Another strength that facebook has is enhanced user transaction. User transaction represents the number of activities a user can carry out within the site. Some innovative features offered by facebook serve to increase user transactions (Booth 2010). Features like ‘comments’, ‘people you may’, and ‘like’ are good examples.

Perhaps the most important feature to the company is the ‘like’ feature. This information can be shared with third parties for a fee. Some others like ‘search’ have also emerged. This particular feature ensures that the unique visitors to the site do not have to leave the site and use another site to search for some information of interest.

Generally Facebook has been trying to reposition itself in the market as a formidable player. It has been restructuring itself in order to boost its competitive advantage. As is evident in some changes made in the executive team, it is trying to shed the image of a start up company and acquire that of a legitimate international corporation. A good cooperate image boosts the confidence of the users and that of the business partners. A good image may in the long run translate to increased revenue.

Another potential strength of facebook is localization. Facebook has in the recent past incorporated region specific content. For example, in some markets local content and local language are used. Localization in foreign markets is important to avoid acquiring the image of an alien. In new markets competitors may use lack of local content to drive their advertisement. If a company is branded as foreign in some markets, its chances of success are significantly reduced.

Ease of sign up and provision of enhanced security filters is strength. Though competitors provide equally good features, this can be seen as strategy. Keeping up with the pace of the competitors has ensured that its features and products do not become obsolete. Allowing competitors to lead the innovation battle is a potential danger for the company.

This is because the social media industry driven by new innovations. This makes it a highly volatile market that can create casualties in a short time. It is therefore in the interest of facebook to be with the pack if it cannot be ahead of them.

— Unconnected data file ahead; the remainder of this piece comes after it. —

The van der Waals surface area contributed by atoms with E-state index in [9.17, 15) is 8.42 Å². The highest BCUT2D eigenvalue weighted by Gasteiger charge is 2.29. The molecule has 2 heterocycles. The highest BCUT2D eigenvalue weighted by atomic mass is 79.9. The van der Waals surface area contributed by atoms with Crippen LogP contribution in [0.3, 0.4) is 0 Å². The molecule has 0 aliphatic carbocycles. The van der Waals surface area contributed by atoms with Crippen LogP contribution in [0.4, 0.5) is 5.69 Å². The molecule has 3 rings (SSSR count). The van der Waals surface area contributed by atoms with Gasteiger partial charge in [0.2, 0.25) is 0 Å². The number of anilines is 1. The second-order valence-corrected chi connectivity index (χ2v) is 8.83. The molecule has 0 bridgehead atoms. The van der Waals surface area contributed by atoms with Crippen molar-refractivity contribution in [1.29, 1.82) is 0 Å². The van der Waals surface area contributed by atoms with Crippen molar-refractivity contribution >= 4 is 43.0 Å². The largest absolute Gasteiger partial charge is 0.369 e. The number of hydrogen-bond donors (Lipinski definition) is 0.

However, Facebook’s business model has been criticized. It has been criticized particularly for failing to monetize its position as a market leader in terms of number of users. Facebook also has a vast amount of information on its users but it has failed to successfully monetize it. For continued profitability it has to find innovative ways to monetize this information without harming its users (Agarwal and Mital 2009). Currently it relies mainly on advertisements, content developers and sharing of user information to make money.

During the sign up process facebook collects a lot of information about its users. This information has been designated personally identifiable information (PII) (Back, et al 2010). This information highly personal its safety is of concern. Facebook is said to be home the largest collection of photographs in the internet.

It has been accused in past of sharing this information with third parties for monetary gain. This represents a big threat to its future success. This can result in massive account deactivations leading to big losses. It has been argued that facebook’s greatest enemy is itself. It has also been accused in the past for not providing the users with an option of permanently deleting their accounts.

No single strategy has proven more useful than the others for facebook. But one that had immediate impact is the choice of target market. Change of target market to include anybody above 13 years enabled the company to get more customers. More customers is seen in the advertising industry as good grounds for business. Another strategy that yielded results almost immediately is the inclusion of translated versions of the site.

This enabled it to tap into new markets where English is not spoken. This also allowed the company to include localized content in their website. Localized content has proved popular in some regions. The biggest challenge to the company strategy is the business model adopted by the company. This has led to causations of bridge of privacy agreements. Since the social media industry is changing very fast it remains to be seen what strategies the company will adopt to fit into the new environment.

References

Agarwal, S. and Mital, M., (2009), “Focus on Business Practices: An Exploratory Study of Indian University Students’ Use of Social Networking Web Sites: Implications for the Workplace,” Business Communication Quarterly.

Ajith, S., (2010), “Evaluation of Social networking sites for business application,” Mastersthesis.

Auer, M., (2011), “The Policy Sciences of Social Media,” Policy Studies Journal.

Back, et al., (2010), “Facebook profiles reflect actual personality, not self-idealization,” Psychological Science.

Booth, P., (2010), Digital Fandom: New Media Studies, New York: Peter Lang.

Boyd, D. and Ellison, N., (2007), “Social Network Sites: Definition, History, and Scholarship,” JCMC.

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IvyPanda. "Facebook Strategy." July 26, 2021. https://ivypanda.com/essays/facebook-strategy/.

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IvyPanda. 2021. "Facebook Strategy." July 26, 2021. https://ivypanda.com/essays/facebook-strategy/.

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IvyPanda. (2021) 'Facebook Strategy'. 26 July.